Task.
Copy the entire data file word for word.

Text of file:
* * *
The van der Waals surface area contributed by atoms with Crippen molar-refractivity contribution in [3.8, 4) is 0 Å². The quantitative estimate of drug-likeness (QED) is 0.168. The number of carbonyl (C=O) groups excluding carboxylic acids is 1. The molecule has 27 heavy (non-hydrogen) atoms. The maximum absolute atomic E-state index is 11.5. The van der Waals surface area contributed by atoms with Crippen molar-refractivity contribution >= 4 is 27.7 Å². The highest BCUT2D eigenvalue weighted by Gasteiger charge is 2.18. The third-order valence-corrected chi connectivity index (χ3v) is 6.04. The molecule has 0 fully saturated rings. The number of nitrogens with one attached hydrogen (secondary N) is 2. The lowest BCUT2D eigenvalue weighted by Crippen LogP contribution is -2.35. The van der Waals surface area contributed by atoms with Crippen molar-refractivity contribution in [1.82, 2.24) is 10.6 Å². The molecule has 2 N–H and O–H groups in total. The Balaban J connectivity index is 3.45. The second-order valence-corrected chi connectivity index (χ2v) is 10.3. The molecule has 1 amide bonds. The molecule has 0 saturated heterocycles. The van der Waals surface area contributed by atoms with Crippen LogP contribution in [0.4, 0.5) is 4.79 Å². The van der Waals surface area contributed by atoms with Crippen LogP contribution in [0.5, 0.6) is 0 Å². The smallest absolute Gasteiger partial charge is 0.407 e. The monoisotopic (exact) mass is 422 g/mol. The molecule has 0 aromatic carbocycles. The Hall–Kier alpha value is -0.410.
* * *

The van der Waals surface area contributed by atoms with Crippen molar-refractivity contribution in [3.8, 4) is 0 Å². The quantitative estimate of drug-likeness (QED) is 0.168. The number of carbonyl (C=O) groups excluding carboxylic acids is 1. The molecule has 27 heavy (non-hydrogen) atoms. The maximum absolute atomic E-state index is 11.5. The van der Waals surface area contributed by atoms with Crippen molar-refractivity contribution >= 4 is 27.7 Å². The highest BCUT2D eigenvalue weighted by Gasteiger charge is 2.18. The third-order valence-corrected chi connectivity index (χ3v) is 6.04. The molecule has 0 fully saturated rings. The number of nitrogens with one attached hydrogen (secondary N) is 2. The lowest BCUT2D eigenvalue weighted by Crippen LogP contribution is -2.35. The van der Waals surface area contributed by atoms with Crippen molar-refractivity contribution in [1.82, 2.24) is 10.6 Å². The molecule has 2 N–H and O–H groups in total. The Balaban J connectivity index is 3.45. The second-order valence-corrected chi connectivity index (χ2v) is 10.3. The molecule has 1 amide bonds. The molecule has 0 saturated heterocycles. The van der Waals surface area contributed by atoms with Crippen LogP contribution in [0.4, 0.5) is 4.79 Å². The van der Waals surface area contributed by atoms with Crippen LogP contribution in [0.5, 0.6) is 0 Å². The smallest absolute Gasteiger partial charge is 0.407 e. The monoisotopic (exact) mass is 422 g/mol. The molecule has 0 aromatic carbocycles. The Hall–Kier alpha value is -0.410.